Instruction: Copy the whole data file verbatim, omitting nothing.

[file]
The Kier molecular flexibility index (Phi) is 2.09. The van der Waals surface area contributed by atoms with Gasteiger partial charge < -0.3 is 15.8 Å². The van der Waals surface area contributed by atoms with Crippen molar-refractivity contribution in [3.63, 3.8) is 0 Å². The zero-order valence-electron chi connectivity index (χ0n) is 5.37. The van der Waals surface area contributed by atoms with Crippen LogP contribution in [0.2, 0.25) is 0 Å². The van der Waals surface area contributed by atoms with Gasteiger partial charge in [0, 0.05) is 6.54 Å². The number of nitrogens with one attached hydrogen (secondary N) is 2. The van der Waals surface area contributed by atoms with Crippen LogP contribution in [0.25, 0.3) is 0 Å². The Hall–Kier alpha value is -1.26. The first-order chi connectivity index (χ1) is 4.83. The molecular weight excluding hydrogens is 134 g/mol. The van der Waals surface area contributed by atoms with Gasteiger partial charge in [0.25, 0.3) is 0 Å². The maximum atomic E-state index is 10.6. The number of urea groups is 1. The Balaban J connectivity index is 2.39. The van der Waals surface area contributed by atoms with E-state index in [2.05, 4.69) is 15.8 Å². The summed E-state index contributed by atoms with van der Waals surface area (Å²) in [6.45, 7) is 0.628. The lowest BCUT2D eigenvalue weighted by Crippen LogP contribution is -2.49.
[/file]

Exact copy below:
The Kier molecular flexibility index (Phi) is 2.09. The van der Waals surface area contributed by atoms with Gasteiger partial charge < -0.3 is 15.8 Å². The van der Waals surface area contributed by atoms with Crippen molar-refractivity contribution in [3.63, 3.8) is 0 Å². The zero-order valence-electron chi connectivity index (χ0n) is 5.37. The van der Waals surface area contributed by atoms with Crippen LogP contribution in [0.2, 0.25) is 0 Å². The van der Waals surface area contributed by atoms with Gasteiger partial charge in [0, 0.05) is 6.54 Å². The number of nitrogens with one attached hydrogen (secondary N) is 2. The van der Waals surface area contributed by atoms with Crippen LogP contribution in [0.25, 0.3) is 0 Å². The Hall–Kier alpha value is -1.26. The first-order chi connectivity index (χ1) is 4.83. The molecular weight excluding hydrogens is 134 g/mol. The van der Waals surface area contributed by atoms with Gasteiger partial charge in [0.25, 0.3) is 0 Å². The maximum atomic E-state index is 10.6. The number of urea groups is 1. The Balaban J connectivity index is 2.39. The van der Waals surface area contributed by atoms with E-state index in [2.05, 4.69) is 15.8 Å². The summed E-state index contributed by atoms with van der Waals surface area (Å²) in [6.45, 7) is 0.628. The lowest BCUT2D eigenvalue weighted by Crippen LogP contribution is -2.49.